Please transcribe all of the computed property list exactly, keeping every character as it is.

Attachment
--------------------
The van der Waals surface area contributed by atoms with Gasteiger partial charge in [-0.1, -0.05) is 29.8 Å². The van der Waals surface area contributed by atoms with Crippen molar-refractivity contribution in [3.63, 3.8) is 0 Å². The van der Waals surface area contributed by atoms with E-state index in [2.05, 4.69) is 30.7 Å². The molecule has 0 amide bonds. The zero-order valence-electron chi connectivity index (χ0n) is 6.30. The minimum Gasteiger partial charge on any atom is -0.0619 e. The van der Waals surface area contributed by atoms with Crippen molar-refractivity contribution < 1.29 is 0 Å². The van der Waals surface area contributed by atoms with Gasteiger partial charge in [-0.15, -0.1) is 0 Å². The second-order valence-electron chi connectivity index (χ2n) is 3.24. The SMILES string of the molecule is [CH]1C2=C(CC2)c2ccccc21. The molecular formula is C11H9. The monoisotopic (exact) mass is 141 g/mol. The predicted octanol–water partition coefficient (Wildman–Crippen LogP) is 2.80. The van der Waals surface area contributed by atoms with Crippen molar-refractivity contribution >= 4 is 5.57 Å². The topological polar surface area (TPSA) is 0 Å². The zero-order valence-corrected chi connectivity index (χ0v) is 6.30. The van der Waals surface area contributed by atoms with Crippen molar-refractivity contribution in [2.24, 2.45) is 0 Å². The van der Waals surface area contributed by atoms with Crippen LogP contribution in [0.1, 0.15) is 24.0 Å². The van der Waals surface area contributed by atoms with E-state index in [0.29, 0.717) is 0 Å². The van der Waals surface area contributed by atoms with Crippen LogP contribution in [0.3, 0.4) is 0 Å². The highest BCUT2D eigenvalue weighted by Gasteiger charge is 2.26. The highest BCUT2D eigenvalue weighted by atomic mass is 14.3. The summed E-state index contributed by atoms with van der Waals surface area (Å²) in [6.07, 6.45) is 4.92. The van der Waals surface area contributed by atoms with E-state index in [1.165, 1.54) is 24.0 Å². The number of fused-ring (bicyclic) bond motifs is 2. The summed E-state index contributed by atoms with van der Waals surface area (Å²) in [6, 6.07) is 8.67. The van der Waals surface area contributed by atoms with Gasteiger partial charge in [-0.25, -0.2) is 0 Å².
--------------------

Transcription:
The van der Waals surface area contributed by atoms with Gasteiger partial charge in [-0.1, -0.05) is 29.8 Å². The van der Waals surface area contributed by atoms with Crippen molar-refractivity contribution in [3.63, 3.8) is 0 Å². The van der Waals surface area contributed by atoms with E-state index in [2.05, 4.69) is 30.7 Å². The molecule has 0 amide bonds. The zero-order valence-electron chi connectivity index (χ0n) is 6.30. The minimum Gasteiger partial charge on any atom is -0.0619 e. The van der Waals surface area contributed by atoms with Crippen molar-refractivity contribution < 1.29 is 0 Å². The van der Waals surface area contributed by atoms with Gasteiger partial charge in [-0.15, -0.1) is 0 Å². The second-order valence-electron chi connectivity index (χ2n) is 3.24. The SMILES string of the molecule is [CH]1C2=C(CC2)c2ccccc21. The molecular formula is C11H9. The monoisotopic (exact) mass is 141 g/mol. The predicted octanol–water partition coefficient (Wildman–Crippen LogP) is 2.80. The van der Waals surface area contributed by atoms with Crippen molar-refractivity contribution >= 4 is 5.57 Å². The topological polar surface area (TPSA) is 0 Å². The zero-order valence-corrected chi connectivity index (χ0v) is 6.30. The van der Waals surface area contributed by atoms with Crippen molar-refractivity contribution in [2.24, 2.45) is 0 Å². The van der Waals surface area contributed by atoms with Crippen LogP contribution in [0.1, 0.15) is 24.0 Å². The van der Waals surface area contributed by atoms with E-state index in [0.29, 0.717) is 0 Å². The van der Waals surface area contributed by atoms with Crippen LogP contribution in [0.3, 0.4) is 0 Å². The highest BCUT2D eigenvalue weighted by Gasteiger charge is 2.26. The highest BCUT2D eigenvalue weighted by atomic mass is 14.3. The summed E-state index contributed by atoms with van der Waals surface area (Å²) in [6.07, 6.45) is 4.92. The van der Waals surface area contributed by atoms with E-state index in [1.165, 1.54) is 24.0 Å². The number of fused-ring (bicyclic) bond motifs is 2. The summed E-state index contributed by atoms with van der Waals surface area (Å²) in [6, 6.07) is 8.67. The van der Waals surface area contributed by atoms with Gasteiger partial charge in [-0.25, -0.2) is 0 Å².